A commentary and resource on Law and Sexuality by Professor Chris Ashford and guests
Things aren’t going that smoothly for Barack Obama. We learnt this week that his opinion ratings have dropped to a record low for this point in the Presidency. The Sunday Times carries a cartoon by Gerald Scarfe (pictured right) depicting Obama putting the sign ‘No I can’t’ over the Camp Delta sign. Healthcare continues to divide the left and upset the right and he has been less than fulsome in putting forward the case for progressive policies relating to sexuality. Some on the left may still hope that this is a strategy best described ‘as softly, softly, catchy monkey’.
Out gay Sunday Times journalist, Andrew Sullivan thinks not. His column isn’t live on The Times website (maybe there is a 24 hour delay or something?) but this is his page and hopefully the article will appear. Anyway, in that article Sullivan describes Obama as ‘a liberal pragmatist in politics and a traditional conservative in his understanding of the presidency’. For Brits, realising that any US President is constitutionally not some all powerful figure (very far from it) is hard idea to get our heads around given he seems to have all the ‘theatre’ of power.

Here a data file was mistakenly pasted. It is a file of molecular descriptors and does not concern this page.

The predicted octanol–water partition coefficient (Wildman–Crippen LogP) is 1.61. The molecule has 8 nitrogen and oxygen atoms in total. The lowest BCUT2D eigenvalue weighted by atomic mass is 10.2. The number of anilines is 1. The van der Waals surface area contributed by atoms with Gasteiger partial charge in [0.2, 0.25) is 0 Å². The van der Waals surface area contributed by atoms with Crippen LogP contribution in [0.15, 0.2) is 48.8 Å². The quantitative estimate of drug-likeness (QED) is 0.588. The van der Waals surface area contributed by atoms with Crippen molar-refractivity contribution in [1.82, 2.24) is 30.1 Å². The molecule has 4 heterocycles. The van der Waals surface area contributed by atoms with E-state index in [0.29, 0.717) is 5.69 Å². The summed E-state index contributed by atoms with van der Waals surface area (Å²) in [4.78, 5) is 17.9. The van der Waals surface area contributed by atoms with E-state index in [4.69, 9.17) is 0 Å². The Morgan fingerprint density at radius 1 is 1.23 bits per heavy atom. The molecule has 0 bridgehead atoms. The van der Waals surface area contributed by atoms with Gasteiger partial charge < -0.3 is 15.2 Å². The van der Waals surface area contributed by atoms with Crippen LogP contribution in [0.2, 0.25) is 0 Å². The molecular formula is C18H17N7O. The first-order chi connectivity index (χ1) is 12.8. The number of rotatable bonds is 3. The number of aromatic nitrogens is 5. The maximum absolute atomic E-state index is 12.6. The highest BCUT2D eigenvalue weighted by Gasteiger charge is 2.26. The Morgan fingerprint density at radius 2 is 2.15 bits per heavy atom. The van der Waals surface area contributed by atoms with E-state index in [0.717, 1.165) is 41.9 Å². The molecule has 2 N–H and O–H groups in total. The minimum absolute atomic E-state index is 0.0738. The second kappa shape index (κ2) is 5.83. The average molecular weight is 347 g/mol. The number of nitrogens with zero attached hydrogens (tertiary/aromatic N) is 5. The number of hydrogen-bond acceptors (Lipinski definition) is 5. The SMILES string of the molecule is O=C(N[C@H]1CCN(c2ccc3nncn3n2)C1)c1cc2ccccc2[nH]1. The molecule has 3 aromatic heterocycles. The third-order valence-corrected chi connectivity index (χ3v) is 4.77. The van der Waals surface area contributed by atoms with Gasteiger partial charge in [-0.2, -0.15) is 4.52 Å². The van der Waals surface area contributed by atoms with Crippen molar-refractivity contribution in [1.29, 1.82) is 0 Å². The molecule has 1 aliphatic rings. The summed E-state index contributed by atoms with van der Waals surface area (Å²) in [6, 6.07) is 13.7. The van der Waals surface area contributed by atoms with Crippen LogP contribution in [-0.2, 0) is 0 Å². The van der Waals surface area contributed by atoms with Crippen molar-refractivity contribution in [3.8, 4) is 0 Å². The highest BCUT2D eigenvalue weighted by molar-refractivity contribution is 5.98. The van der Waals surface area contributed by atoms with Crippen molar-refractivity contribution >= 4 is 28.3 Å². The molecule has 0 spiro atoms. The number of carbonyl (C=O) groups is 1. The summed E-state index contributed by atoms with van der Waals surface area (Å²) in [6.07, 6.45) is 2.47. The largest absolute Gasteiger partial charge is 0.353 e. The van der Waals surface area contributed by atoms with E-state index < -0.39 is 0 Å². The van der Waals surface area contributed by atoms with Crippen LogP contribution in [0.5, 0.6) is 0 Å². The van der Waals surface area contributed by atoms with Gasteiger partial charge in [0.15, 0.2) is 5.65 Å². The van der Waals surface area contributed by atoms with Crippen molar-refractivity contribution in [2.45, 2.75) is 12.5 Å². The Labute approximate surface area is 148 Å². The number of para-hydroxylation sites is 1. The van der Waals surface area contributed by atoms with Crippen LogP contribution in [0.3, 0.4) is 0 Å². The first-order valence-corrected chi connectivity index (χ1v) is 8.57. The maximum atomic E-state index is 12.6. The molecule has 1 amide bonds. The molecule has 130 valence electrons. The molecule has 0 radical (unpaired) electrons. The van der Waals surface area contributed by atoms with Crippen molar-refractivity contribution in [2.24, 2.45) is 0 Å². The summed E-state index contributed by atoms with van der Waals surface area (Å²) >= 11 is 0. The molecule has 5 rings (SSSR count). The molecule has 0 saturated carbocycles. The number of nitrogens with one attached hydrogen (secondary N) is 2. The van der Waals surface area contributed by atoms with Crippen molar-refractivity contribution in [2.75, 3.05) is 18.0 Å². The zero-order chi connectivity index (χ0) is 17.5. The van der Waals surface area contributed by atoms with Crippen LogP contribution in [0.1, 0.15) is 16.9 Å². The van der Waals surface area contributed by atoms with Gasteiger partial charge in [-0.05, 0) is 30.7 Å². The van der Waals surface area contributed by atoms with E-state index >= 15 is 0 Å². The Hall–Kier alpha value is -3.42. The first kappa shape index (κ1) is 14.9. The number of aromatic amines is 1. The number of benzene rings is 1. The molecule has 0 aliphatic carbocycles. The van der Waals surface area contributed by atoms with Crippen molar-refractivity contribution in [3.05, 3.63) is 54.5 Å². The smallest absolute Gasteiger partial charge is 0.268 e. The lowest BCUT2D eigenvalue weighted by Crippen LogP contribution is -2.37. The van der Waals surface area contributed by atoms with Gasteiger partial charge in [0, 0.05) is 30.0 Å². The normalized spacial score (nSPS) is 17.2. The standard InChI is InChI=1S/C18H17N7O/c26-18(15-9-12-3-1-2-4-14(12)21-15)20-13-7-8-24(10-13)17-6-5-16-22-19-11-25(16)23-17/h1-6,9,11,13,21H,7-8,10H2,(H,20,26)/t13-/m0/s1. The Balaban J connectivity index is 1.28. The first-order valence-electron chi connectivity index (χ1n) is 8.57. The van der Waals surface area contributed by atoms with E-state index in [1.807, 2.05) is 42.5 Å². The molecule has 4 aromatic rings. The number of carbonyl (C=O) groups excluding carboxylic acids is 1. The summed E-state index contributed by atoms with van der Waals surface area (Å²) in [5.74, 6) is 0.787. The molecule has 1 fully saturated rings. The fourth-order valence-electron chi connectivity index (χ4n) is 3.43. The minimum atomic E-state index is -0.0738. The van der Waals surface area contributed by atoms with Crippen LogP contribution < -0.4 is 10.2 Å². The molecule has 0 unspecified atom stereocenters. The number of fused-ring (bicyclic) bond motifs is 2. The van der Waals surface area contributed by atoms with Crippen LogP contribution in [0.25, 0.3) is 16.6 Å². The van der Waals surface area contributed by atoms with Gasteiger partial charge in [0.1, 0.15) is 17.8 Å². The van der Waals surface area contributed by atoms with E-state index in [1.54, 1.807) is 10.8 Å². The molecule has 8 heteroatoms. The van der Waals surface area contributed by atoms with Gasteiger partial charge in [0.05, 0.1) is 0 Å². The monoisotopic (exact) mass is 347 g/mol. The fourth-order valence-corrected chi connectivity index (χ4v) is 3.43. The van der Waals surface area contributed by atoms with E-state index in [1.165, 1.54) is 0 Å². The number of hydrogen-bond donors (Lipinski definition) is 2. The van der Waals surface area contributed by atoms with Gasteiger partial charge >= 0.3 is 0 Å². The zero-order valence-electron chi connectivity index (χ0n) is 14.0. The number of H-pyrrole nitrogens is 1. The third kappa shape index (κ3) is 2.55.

Sullivan describes notes of the current political scene that ‘those on the left who foolishly saw him as a revolutionary are in a sulk right now. Those on the right who still see him as a leftist ideologue keep railing against the reality in front of their eyes – as if contemplating a small c conservative black Democratic president is too much for their brains to grasp’. Sullivan describes Obama as stepping back ‘to help to unwind polarisation and allow society to evolve’. This is where I do differ from Sullivan. Obama can create the mood music of the country. He can say, “you know what, if people of the same sex want to get married they should be able to do so, and I hope those folks down in California and across our great nation, are able to move beyond overcome some of the fears and prejudices I know some people hold”. What are the right going to do? Call him the devil? They are already doing anyway. Is the Supreme Court going to feel bound to split on partisan lies? Look at the decision this week on the televising of the Perry trial and it largely is. Obama should confront the idea that to be a liberal in America is not a bad thing, not akin to the devil. To do so does not require legislation, merely the sound of his voice.
As a candidate, he offered hope and the people of the world, not just America, responded. As President, he needs to remember that in the words of Harvey Milk, ‘people can’t live on just hope alone’.